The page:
Marijuana Habits May Dictate Dependence
If scientists can develop an understanding of how a casual user sometimes becomes an addict while others do not, they may be more equipped to prevent addiction. Understanding how casual marijuana experimentation turns into addiction may help in prevention and intervention strategies, in addition to shaping public policy. A recent study identified behavior patterns that may determine whether a person develops an addiction to marijuana.
The study, which was led by Peggy van der Pol of the Trimbos Institute of the Netherlands Institute of Mental Health and Addiction, suggests that theories about whether increased levels of the psychoactive ingredient delta-9-tetrahydrocannabinol (THC) can influence addiction may not be relevant. With varying potencies of THC available in marijuana, the researchers wanted to see whether potency, habits of the user or both determined the likelihood of them becoming addicted.
Some scientists have argued that even when THC is more potent users may compensate by inhaling less. However, the authors say there is a much more relevant predictor.
While smokers of more potent pot receive more THC now than users of older generations of marijuana, the style of smoking is a better predictor of which users are likely to become dependent. Van der Pol explains that while every drug carries risk, the more potent forms of marijuana cause the user to take in more THC.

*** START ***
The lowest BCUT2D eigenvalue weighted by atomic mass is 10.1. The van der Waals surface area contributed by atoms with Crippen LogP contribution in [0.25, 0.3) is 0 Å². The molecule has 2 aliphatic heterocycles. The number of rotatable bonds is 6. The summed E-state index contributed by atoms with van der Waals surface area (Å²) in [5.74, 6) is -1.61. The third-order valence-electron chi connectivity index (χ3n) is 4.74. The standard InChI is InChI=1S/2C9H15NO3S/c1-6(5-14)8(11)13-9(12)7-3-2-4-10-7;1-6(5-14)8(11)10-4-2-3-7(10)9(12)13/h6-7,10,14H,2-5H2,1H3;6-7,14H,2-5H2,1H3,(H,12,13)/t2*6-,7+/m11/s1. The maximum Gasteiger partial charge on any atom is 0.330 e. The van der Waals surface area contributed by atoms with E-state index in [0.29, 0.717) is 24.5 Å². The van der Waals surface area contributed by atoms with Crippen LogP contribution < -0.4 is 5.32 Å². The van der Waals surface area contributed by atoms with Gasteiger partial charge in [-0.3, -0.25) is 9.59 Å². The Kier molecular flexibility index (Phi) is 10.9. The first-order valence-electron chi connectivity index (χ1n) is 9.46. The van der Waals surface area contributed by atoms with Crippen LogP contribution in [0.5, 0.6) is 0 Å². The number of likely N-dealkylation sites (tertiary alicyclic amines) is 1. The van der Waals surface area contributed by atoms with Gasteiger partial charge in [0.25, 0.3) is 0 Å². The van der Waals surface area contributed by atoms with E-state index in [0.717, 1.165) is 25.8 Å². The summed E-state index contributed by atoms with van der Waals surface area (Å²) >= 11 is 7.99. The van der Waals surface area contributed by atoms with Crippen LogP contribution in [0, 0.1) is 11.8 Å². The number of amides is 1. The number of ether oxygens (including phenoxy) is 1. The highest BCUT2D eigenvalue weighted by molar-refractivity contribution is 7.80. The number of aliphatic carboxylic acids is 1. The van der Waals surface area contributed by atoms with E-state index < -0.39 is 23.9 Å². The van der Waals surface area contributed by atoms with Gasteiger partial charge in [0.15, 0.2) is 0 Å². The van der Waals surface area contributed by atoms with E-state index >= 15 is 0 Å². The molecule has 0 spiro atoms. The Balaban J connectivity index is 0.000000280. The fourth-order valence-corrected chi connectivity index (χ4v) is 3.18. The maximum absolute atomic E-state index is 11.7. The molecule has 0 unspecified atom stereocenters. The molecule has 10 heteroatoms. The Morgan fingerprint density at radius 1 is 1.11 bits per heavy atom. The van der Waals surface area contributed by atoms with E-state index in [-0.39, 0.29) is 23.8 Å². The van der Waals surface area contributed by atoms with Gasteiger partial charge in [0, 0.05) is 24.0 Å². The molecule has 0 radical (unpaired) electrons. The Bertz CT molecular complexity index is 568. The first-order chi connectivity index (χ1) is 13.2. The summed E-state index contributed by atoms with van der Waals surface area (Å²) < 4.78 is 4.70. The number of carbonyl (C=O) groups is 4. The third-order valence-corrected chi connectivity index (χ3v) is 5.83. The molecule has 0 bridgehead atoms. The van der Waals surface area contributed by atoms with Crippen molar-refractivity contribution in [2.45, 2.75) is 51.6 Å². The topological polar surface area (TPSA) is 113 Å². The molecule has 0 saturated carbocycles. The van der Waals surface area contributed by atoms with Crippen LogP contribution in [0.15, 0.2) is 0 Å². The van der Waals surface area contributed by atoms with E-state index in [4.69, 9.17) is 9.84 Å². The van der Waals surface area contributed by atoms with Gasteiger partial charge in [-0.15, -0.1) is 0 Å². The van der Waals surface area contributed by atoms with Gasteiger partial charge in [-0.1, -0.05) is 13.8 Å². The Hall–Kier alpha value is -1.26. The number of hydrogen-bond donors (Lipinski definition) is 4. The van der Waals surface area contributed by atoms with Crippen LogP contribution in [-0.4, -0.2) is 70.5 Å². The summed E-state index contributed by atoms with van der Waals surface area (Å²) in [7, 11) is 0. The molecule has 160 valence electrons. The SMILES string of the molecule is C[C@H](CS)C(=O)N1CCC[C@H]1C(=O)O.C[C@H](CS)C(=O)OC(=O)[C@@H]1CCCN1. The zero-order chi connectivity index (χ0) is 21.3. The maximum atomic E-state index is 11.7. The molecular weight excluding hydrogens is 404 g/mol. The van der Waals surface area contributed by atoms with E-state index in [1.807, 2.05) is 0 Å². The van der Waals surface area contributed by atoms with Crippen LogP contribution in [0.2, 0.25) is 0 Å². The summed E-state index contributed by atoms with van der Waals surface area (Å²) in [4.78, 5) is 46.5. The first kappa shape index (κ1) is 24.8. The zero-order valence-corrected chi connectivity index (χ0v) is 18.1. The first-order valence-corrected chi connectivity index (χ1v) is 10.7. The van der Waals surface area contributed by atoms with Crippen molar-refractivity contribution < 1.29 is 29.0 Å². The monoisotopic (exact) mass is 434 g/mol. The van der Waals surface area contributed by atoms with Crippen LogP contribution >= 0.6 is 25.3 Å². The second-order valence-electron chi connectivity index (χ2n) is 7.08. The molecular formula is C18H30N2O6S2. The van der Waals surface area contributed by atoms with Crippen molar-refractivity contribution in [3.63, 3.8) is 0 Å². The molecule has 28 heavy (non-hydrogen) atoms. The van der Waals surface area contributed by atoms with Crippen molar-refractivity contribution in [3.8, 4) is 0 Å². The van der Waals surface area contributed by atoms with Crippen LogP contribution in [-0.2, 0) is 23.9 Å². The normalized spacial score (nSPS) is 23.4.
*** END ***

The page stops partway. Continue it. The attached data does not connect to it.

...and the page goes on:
How Is Dependence Developed?
Other studies have focused on frequency of use when examining how dependence developed, as well as THC levels. Van der Pol’s team looked at data from 98 young adults enrolled in a long-term study on regular marijuana use in the Netherlands. The users were recruited from cannabis dispensing coffee shops, as well as through referrals. The participants all reported using marijuana at least three days per week in the previous year. One in three of the participants met criteria for dependence at baseline. The participants were mostly men and were an average age of 23.
Eighteen months after recruitment, and at another follow-up point at three years, the participants were interviewed about their cannabis use, and were even asked to smoke during the interview.
The researchers documented the specific behaviors each participant demonstrated, from rolling their joints to how often they puffed on the joint. To provide a picture of regular behaviors, the participants were asked to bring their own cannabis and roll their own joints.
The smokers who used more potent pot containing higher concentrations of THC did not roll weaker joints. Instead, they used more pot in each joint when compared to users of less-potent marijuana.
The potent pot users did inhale less smoke and had a slower pace of smoking when compared with their peers. However, these adjustments weren’t sufficient to compensate for the higher level of THC in the marijuana.
Instead of THC exposure, the study results showed that only behaviors specific to smoking were predictors of dependence. How many puffs a smoker took, and the amount they smoked, were the only strong predictors of dependence at three years following the initial examination.
The study’s findings may have an immediate impact on how users are educated about marijuana dependence. New users may be exposed to a stronger potency of marijuana and consume high levels of THC.